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  • Author or Editor: Ann E. Rosenberger x
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Summary

Fetuses were obtained from 58 cows that were fecal culture-positive for Mycobacterium paratuberculosis, but were not manifesting signs of paratuberculosis. Fetal tissues from 5 of 58 cows were culture-positive for M paratuberculosis. All 5 culture-positive fetuses were from cows that were classified as heavy fecal shedders (5/28; 17.8%). Difference in prevalence of fetal infection between light (< 70 colonies/tube) and heavy fecal shedders was significant (Fisher's exact test, P < 0.05). Association was not evident between serologic status of the dam and prevalence of fetal infection.

In infected cows without signs of paratuberculosis, fetal infection develops with lower frequency than previously reported for cows with clinical signs of the disease. In this study, fetal infection was found only in cows that were heavy fecal shedders.

Free access
in American Journal of Veterinary Research

Summary

An elisa containing lipoarabinomannan (lam) antigen was used to detect antibodies in milk and serum for diagnosis of Mycobacterium paratuberculosis infection in dairy cattle. In experiment 1, milk and serum samples were obtained from 25 cows, and subjected to lam elisa testing immediately, and after 1 year of storage at −70 C. Milk samples, with and without a commonly used chemical preservative, were tested. There was no significant difference in lam elisa results between fresh and frozen samples or between preserved and unpreserved milk samples. In experiment 2, milk samples were collected daily from 30 cows over a 14-day period. The day-to-day coefficient of variation was 0.19 for milk lam elisa and was 0.15 for serum lam elisa, with no statistically significant time effect detected. In experiment 3, single milk, serum, and fecal samples were obtained from 764 cows. The fecal samples were cultured for M paratuberculosis to identify infected cows, and the serum and milk samples were subjected to lam elisa testing. Results were compared, using the area under the receiver operating characteristic curves. The milk lam elisa had specificity (± 95% confidence limits) of 87 ± 8.1% when the cutoff was set at 50% sensitivity, and specificity of 83 ± 9.1% when sensitivity was set at 60%. The area under the receiver operating characteristic curve was 0.85 ± 0.03 for the milk elisa and 0.75 ± 0.02 for the serum elisa. In this population of cattle, the milk lam elisa had comparable accuracy to serum lam elisa, although the milk lam elisa was slightly less reproducible (higher coefficient of variation).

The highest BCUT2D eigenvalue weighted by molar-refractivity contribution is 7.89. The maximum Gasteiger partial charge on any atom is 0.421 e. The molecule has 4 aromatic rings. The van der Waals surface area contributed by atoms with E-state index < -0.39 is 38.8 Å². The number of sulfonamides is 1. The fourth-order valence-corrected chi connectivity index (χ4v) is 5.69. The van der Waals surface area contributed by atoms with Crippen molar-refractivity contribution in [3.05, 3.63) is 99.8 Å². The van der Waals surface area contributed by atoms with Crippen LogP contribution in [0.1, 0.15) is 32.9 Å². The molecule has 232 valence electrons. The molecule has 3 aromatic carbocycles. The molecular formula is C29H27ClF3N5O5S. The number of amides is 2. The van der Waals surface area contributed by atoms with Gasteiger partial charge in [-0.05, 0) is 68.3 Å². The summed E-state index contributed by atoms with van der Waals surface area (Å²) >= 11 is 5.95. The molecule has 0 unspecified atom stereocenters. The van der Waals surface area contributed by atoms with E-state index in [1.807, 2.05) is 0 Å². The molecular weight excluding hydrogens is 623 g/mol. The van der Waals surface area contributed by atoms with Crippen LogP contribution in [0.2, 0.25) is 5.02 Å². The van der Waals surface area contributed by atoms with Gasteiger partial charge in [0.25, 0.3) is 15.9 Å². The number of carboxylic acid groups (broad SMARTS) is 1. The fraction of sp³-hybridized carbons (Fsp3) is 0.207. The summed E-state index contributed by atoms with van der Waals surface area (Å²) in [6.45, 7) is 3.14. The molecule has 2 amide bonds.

Free access
in American Journal of Veterinary Research